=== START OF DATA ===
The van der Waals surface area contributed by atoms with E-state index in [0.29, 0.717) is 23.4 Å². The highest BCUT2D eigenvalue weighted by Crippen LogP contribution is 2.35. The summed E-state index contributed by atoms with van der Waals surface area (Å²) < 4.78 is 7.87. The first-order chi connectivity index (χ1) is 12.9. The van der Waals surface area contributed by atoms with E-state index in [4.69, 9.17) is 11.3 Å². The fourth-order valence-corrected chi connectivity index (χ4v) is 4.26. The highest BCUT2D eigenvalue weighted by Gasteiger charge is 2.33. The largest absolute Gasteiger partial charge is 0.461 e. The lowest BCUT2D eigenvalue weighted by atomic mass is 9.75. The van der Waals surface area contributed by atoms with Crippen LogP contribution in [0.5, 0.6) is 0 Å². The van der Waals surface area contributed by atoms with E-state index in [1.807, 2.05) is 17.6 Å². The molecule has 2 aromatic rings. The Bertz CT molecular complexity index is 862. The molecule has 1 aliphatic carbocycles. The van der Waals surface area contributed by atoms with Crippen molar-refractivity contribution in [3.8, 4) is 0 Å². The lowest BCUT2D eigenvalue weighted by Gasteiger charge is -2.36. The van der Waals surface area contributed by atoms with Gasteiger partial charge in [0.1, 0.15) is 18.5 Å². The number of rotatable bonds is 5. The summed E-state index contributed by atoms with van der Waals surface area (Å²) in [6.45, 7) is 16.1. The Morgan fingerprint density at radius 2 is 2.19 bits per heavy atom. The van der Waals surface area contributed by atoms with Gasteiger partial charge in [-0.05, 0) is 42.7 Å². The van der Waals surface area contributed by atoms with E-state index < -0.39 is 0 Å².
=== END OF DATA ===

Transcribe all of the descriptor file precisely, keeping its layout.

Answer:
The van der Waals surface area contributed by atoms with E-state index in [0.29, 0.717) is 23.4 Å². The highest BCUT2D eigenvalue weighted by Crippen LogP contribution is 2.35. The summed E-state index contributed by atoms with van der Waals surface area (Å²) < 4.78 is 7.87. The first-order chi connectivity index (χ1) is 12.9. The van der Waals surface area contributed by atoms with E-state index in [4.69, 9.17) is 11.3 Å². The fourth-order valence-corrected chi connectivity index (χ4v) is 4.26. The highest BCUT2D eigenvalue weighted by Gasteiger charge is 2.33. The largest absolute Gasteiger partial charge is 0.461 e. The lowest BCUT2D eigenvalue weighted by atomic mass is 9.75. The van der Waals surface area contributed by atoms with Crippen LogP contribution in [0.5, 0.6) is 0 Å². The van der Waals surface area contributed by atoms with E-state index in [1.807, 2.05) is 17.6 Å². The molecule has 2 aromatic rings. The Bertz CT molecular complexity index is 862. The molecule has 1 aliphatic carbocycles. The van der Waals surface area contributed by atoms with Crippen molar-refractivity contribution in [3.8, 4) is 0 Å². The lowest BCUT2D eigenvalue weighted by Gasteiger charge is -2.36. The van der Waals surface area contributed by atoms with Gasteiger partial charge in [0.1, 0.15) is 18.5 Å². The number of rotatable bonds is 5. The summed E-state index contributed by atoms with van der Waals surface area (Å²) in [6.45, 7) is 16.1. The Morgan fingerprint density at radius 2 is 2.19 bits per heavy atom. The van der Waals surface area contributed by atoms with Gasteiger partial charge in [-0.05, 0) is 42.7 Å². The van der Waals surface area contributed by atoms with E-state index < -0.39 is 0 Å².